One of the most interesting instances of this eagerness to help both country and its employés, was furnished by the Inspiration Consolidated Copper Company, of Inspiration, Arizona. Before a thing could be planted, it was necessary to dig five artesian wells to furnish the water needed for the two hundred and seventeen acres of war gardens cultivated by the miners in the first year of the enterprise. The land was situated 3,300 feet up in the mountains. The region was arid. The employés were cosmopolitan. Italians, Chileans, Mexicans, Indians, Finns, Swedes and other nationalities were represented in the polyglot assembly. Few of them spoke much English, and more than seventy per cent. of them spoke no English at all. It was necessary not only to instruct them, but to translate and print bulletins and lesson-sheets in a number of languages.

    A garden expert from the Arizona Agricultural Station was engaged to take charge of the enterprise. The double-crop system was employed so that as soon as one crop was harvested another was started. If any war gardener was found who did not take proper care of the plot assigned to him, the ground was taken from him and given to another. A market was established to which the growers could carry any of their surplus product and have it sold for them without charge for the service. Nothing was permitted to go to waste, and the food which could not be used at once was canned or dried and stored for future use. On account of the climate most of the conservation was by the drying process. The amount of food grown was large and the saving in this instance was particularly great because of the distance of the mining center from great supply markets.
    Something as to the methods used by other corporations in promoting the war-garden movement among their workers may here be of interest. From Mr. Luther D. Burlingame, industrial superintendent of the Brown & Sharpe Manufacturing Company, at Providence, Rhode Island, comes an instructive report.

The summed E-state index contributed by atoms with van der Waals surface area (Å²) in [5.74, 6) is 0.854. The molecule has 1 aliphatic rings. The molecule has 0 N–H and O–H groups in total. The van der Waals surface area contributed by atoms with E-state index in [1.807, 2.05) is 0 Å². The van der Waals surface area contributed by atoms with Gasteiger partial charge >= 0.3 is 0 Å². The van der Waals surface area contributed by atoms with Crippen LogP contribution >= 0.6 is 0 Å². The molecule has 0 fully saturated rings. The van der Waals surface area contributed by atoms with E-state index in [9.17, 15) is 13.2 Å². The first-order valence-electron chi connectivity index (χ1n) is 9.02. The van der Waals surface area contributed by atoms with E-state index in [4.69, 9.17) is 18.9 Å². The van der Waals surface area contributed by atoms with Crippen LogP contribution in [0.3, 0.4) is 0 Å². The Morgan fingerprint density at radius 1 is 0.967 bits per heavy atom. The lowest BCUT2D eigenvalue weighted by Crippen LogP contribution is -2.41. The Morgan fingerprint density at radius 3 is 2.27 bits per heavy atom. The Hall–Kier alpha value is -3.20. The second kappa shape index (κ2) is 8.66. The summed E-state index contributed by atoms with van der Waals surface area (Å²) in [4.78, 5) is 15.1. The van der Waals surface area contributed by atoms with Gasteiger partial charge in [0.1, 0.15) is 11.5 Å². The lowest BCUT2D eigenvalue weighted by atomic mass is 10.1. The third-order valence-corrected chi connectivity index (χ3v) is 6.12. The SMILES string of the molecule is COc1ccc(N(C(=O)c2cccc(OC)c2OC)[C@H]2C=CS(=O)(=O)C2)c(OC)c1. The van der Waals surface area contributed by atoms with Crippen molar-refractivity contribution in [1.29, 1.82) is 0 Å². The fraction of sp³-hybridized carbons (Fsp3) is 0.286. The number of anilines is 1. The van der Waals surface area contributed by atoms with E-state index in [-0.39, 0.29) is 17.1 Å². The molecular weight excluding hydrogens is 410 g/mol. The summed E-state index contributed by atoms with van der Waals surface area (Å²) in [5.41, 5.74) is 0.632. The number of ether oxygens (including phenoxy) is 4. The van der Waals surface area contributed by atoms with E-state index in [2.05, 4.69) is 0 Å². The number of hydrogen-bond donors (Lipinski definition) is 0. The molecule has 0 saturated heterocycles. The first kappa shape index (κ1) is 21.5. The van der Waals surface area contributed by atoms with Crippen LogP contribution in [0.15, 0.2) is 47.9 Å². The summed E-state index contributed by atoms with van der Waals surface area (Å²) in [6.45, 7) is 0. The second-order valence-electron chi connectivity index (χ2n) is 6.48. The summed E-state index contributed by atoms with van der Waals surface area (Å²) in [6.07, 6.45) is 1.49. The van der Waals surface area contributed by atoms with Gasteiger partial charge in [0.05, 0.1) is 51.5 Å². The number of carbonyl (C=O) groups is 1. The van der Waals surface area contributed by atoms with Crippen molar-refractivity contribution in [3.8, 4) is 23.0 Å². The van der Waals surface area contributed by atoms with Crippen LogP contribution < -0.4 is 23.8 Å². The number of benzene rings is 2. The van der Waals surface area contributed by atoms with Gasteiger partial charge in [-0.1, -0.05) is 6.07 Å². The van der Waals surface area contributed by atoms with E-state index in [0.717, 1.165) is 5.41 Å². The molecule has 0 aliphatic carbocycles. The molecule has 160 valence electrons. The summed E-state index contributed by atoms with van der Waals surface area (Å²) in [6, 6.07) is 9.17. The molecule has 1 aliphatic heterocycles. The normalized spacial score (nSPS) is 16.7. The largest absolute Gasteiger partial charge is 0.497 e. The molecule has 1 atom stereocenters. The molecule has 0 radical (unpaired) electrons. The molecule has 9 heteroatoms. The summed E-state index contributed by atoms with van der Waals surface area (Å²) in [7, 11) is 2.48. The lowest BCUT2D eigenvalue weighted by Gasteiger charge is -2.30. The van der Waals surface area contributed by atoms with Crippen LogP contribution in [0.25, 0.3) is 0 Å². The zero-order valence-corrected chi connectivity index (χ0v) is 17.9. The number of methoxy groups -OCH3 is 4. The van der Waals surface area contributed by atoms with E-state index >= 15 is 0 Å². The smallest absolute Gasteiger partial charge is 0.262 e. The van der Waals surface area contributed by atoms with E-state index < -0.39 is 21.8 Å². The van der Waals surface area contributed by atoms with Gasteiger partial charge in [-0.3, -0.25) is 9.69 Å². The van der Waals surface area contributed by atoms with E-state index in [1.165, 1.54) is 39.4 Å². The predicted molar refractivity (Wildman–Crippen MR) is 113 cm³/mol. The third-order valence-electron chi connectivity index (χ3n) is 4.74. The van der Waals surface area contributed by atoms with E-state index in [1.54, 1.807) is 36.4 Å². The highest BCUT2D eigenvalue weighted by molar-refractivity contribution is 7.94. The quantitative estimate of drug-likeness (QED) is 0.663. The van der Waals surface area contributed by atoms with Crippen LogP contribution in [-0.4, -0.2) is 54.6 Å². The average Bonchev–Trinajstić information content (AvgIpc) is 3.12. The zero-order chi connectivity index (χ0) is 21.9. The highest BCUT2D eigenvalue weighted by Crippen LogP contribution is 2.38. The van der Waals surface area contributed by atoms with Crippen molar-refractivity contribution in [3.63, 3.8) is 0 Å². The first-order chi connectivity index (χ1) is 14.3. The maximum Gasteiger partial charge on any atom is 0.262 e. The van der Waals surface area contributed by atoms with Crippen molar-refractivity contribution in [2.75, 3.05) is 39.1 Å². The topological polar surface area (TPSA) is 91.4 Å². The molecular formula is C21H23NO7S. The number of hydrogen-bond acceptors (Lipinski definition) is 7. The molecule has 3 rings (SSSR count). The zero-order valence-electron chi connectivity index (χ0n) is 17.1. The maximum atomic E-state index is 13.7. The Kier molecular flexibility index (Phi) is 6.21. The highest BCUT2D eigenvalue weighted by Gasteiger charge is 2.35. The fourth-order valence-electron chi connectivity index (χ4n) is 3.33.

This concern opened the war-garden campaign by posting a notice on the shop bulletin-boards announcing a chance to serve country and family by helping to meet the serious shortage in the food supply, and informing the men that the company would furnish land, and plow and fertilize it free for those who would raise crops. Cards for applicants were furnished to the clerks in each department of the shop.
    The plots were divided into several groups, in order that the men might secure gardens as near as possible to their places of residence. After the drawing, the numbers of the gardens were filled in on the cards. The required requisitions for fertilizer and seed went through the supply department. The supplies purchased were obtained at wholesale prices, the men being charged only enough above cost to pay for the handling and accounting.
    To each gardener was given a card which bore his name, address, and the number of his garden plot, to constitute proof that he or any member of his family carrying it had a right to the particular plot designated. These cards were issued for the protection of both gardens and gardeners. Printed on them were the following rules:

    1. Members shall keep their plots weeded and as free from bugs and injurious insects as possible.
    2. Members shall not throw refuse on neighboring plots, or in paths. After harvesting, lots are to be cleaned, and refuse taken to places provided.
    3. Members shall not plant closer than 12 inches from the boundary line. Any one working your lot must show this card.